Undeterred by the uncertainty of 2020, the Kansas Forage and Grassland Council, along with Kansas State University, hosted this year’s Winter Forage Conference virtually. Keynote speakers covered an array of topics from pasture management to a yearlong breakdown of regional hay markets.

Pasture management and weed control

Walt Fick, a K-State range management specialist, kicked off the conference with his presentation on brush and weed management within pastures.

Brush invasion has become an increasing issue for producers in eastern Kansas, Fick said. A variety of factors, including a reduction in fires, climate fluctuations and increased seed transport, may have caused the increased spread.

“You want to treat those woody species when they first show up,” Fick said. “Don’t let it become a forest. The longer you wait to treat an issue that could become a problem, you just increase the cost of treatment over time.”

Fick encourages producers to use proper grazing management, prescribed burnings and spot treating with herbicides to help prevent extensive tree and brush problems.

Keith Harmoney, a range specialist from K-State, continued the conversation on pasture management with information on identifying and treating weeds in pastures.

Understanding weed diversity and density is key to determining a treatment plan. For example, Honey Locusts sprout when stressed leading to difficulties controlling the tree within grazed pastures and recommended treatments vary depending on the size of the trees and the density of the stands.

Yucca can form dense colonies with deep root systems that can negatively impact soil moisture and limit grass production within pastures, Harmoney said. Because of this, a prescribed burning regimen and occasional winter grazing can be used to reduce the cover of Yucca plants but will not kill off the plants.

“Another way we can control some of these is through what I call prescribed grazing or targeted grazing,” Harmoney said. “What we’re trying to do is get the animal to consume as much of the plant as possible to reduce its leaf area, reduce its vigor and reduce its seed production abilities.”

Understanding the life cycle of undesirable plants can make these treatments more effective.

“In order to decrease weed species or undesirable species in your pasture with targeted grazing or prescribed grazing, you need to know your friends well but you need to know your enemies even better.” Harmoney said. “We have to know when and how our weed species are going to be best targeted over time.”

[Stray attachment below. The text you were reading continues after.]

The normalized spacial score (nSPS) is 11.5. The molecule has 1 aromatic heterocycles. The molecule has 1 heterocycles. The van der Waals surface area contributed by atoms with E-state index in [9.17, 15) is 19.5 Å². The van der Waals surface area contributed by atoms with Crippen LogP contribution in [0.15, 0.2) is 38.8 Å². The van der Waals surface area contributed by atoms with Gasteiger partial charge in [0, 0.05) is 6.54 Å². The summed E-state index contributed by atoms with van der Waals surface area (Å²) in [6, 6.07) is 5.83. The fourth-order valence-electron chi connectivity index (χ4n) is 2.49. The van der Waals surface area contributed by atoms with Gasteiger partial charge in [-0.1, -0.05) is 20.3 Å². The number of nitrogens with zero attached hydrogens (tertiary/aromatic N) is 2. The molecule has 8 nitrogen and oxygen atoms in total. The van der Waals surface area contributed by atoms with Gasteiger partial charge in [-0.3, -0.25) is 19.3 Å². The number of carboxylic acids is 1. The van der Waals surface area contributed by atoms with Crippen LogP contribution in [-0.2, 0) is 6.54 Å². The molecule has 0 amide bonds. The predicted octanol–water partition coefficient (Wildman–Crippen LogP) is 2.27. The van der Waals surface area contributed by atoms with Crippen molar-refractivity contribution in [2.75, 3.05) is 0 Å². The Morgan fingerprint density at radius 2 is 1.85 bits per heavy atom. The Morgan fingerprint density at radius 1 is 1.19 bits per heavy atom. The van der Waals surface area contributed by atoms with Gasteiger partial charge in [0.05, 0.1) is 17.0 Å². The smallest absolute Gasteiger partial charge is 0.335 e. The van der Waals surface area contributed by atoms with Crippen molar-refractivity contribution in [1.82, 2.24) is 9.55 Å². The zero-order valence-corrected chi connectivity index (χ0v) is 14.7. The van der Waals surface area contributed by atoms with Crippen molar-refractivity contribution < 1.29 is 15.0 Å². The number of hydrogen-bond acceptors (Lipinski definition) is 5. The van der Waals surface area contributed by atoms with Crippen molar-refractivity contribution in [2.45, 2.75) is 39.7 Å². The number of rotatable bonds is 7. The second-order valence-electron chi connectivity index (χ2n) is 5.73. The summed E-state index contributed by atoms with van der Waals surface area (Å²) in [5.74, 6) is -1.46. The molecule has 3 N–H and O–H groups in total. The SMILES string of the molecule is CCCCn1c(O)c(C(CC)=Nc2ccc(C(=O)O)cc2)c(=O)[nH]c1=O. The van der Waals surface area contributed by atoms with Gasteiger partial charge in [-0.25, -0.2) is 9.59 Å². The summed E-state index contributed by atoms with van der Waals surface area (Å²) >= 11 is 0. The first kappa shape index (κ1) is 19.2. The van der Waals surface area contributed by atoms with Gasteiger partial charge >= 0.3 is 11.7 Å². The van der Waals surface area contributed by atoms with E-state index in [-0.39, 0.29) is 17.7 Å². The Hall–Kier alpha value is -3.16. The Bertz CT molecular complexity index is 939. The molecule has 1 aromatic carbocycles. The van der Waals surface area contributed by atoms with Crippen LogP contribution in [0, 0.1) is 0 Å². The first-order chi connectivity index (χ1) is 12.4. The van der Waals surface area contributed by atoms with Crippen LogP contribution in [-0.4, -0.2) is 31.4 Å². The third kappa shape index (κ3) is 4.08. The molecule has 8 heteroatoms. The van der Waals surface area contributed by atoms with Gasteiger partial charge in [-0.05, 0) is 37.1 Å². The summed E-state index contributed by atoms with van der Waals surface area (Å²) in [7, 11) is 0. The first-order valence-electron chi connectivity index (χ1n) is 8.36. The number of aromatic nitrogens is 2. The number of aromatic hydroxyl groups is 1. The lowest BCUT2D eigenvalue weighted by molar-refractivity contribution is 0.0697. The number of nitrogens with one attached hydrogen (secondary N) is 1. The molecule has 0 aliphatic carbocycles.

Hay Market Reports

Kim Nettleton, a Kansas Department of Agriculture hay market reporter, presented an overview of the Kansas hay markets in 2020. “As we all know we’ve had a very interesting year,” Nettleton said. “There’s been a number of factors that have affected the hay market and left us with slightly higher prices than 2019.”

Hay producers across Kansas were affected by a variety of factors this year. Weather, from drought conditions to freeze damage, and an increase in insects were just a few of the challenges producers faced, Nettleton said.

“COVID-19 of course has touched, and continues to touch, the hay market on several fronts,” Nettleton said. “Not only were acres available for harvest down but the yields were down across all cuttings. Of course, this is going to result in less hay available and thus an increase in price.”

Nettleton went on to explain there’s no way to know what can be expected of the market in 2021, but the hope should be that Kansas sees more rainfall and less COVID-19.

Insects in Alfalfa

Don Miller of Alforex Seeds gave a presentation on identifying and managing insects in alfalfa fields.

Miller said the major insects to be aware of are Alfalfa Weevils, Potato Leafhoppers, Caterpillars, worms and Clover Root Curculios. Understanding what insects you are dealing with is crucial to knowing your when and how to treat for pests, particularly when dealing with aphids.

“It’s really important to know which aphids you have out in your Alfalfa field,” Miller said. “We can tolerate a lot of Pea Aphids, but these other aphids, the Blue Aphid, the Spotted Aphid and the Cow Pea Aphid, all inject a toxin.”

It’s also important producers are able to identify beneficial insects such as lady bugs and lacewings. High counts of these beneficial insects may lead producers to consider delaying treatment for pests. Miller said producers should also consider how close to harvest they are before treating for pests.

“As you get close to cutting, if you are within one or two weeks, you really have to make the decision of whether it’s advisable to just cut early and use harvest as a method of controlling the insects versus applying an insecticide,” Miller said.

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